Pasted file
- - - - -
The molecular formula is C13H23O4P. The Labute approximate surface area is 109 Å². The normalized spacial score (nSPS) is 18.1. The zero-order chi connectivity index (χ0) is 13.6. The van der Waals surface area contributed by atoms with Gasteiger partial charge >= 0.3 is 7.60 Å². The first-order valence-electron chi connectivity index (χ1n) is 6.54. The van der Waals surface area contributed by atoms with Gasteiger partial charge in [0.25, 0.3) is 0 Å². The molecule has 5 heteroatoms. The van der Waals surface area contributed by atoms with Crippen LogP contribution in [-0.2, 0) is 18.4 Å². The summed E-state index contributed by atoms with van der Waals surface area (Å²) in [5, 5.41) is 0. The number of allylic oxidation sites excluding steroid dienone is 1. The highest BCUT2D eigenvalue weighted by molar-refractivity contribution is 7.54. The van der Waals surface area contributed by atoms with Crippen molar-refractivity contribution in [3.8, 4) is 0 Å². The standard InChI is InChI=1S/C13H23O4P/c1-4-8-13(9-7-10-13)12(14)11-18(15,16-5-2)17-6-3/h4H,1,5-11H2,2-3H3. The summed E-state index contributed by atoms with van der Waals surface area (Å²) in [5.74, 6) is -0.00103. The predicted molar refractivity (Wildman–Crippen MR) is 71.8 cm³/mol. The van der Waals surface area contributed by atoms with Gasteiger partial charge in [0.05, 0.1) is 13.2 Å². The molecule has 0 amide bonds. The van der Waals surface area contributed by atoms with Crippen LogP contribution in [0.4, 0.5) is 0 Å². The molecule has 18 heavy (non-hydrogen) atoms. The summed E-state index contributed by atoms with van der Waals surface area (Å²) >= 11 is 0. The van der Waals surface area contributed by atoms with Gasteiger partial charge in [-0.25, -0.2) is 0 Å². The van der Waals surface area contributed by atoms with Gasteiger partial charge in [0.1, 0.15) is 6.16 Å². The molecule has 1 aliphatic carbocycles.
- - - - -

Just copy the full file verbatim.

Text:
The molecular formula is C13H23O4P. The Labute approximate surface area is 109 Å². The normalized spacial score (nSPS) is 18.1. The zero-order chi connectivity index (χ0) is 13.6. The van der Waals surface area contributed by atoms with Gasteiger partial charge >= 0.3 is 7.60 Å². The first-order valence-electron chi connectivity index (χ1n) is 6.54. The van der Waals surface area contributed by atoms with Gasteiger partial charge in [0.25, 0.3) is 0 Å². The molecule has 5 heteroatoms. The van der Waals surface area contributed by atoms with Crippen LogP contribution in [-0.2, 0) is 18.4 Å². The summed E-state index contributed by atoms with van der Waals surface area (Å²) in [5, 5.41) is 0. The number of allylic oxidation sites excluding steroid dienone is 1. The highest BCUT2D eigenvalue weighted by molar-refractivity contribution is 7.54. The van der Waals surface area contributed by atoms with Crippen molar-refractivity contribution in [3.8, 4) is 0 Å². The standard InChI is InChI=1S/C13H23O4P/c1-4-8-13(9-7-10-13)12(14)11-18(15,16-5-2)17-6-3/h4H,1,5-11H2,2-3H3. The summed E-state index contributed by atoms with van der Waals surface area (Å²) in [5.74, 6) is -0.00103. The predicted molar refractivity (Wildman–Crippen MR) is 71.8 cm³/mol. The van der Waals surface area contributed by atoms with Gasteiger partial charge in [0.05, 0.1) is 13.2 Å². The molecule has 0 amide bonds. The van der Waals surface area contributed by atoms with Crippen LogP contribution in [0.4, 0.5) is 0 Å². The molecule has 18 heavy (non-hydrogen) atoms. The summed E-state index contributed by atoms with van der Waals surface area (Å²) >= 11 is 0. The van der Waals surface area contributed by atoms with Gasteiger partial charge in [-0.25, -0.2) is 0 Å². The van der Waals surface area contributed by atoms with Gasteiger partial charge in [0.1, 0.15) is 6.16 Å². The molecule has 1 aliphatic carbocycles.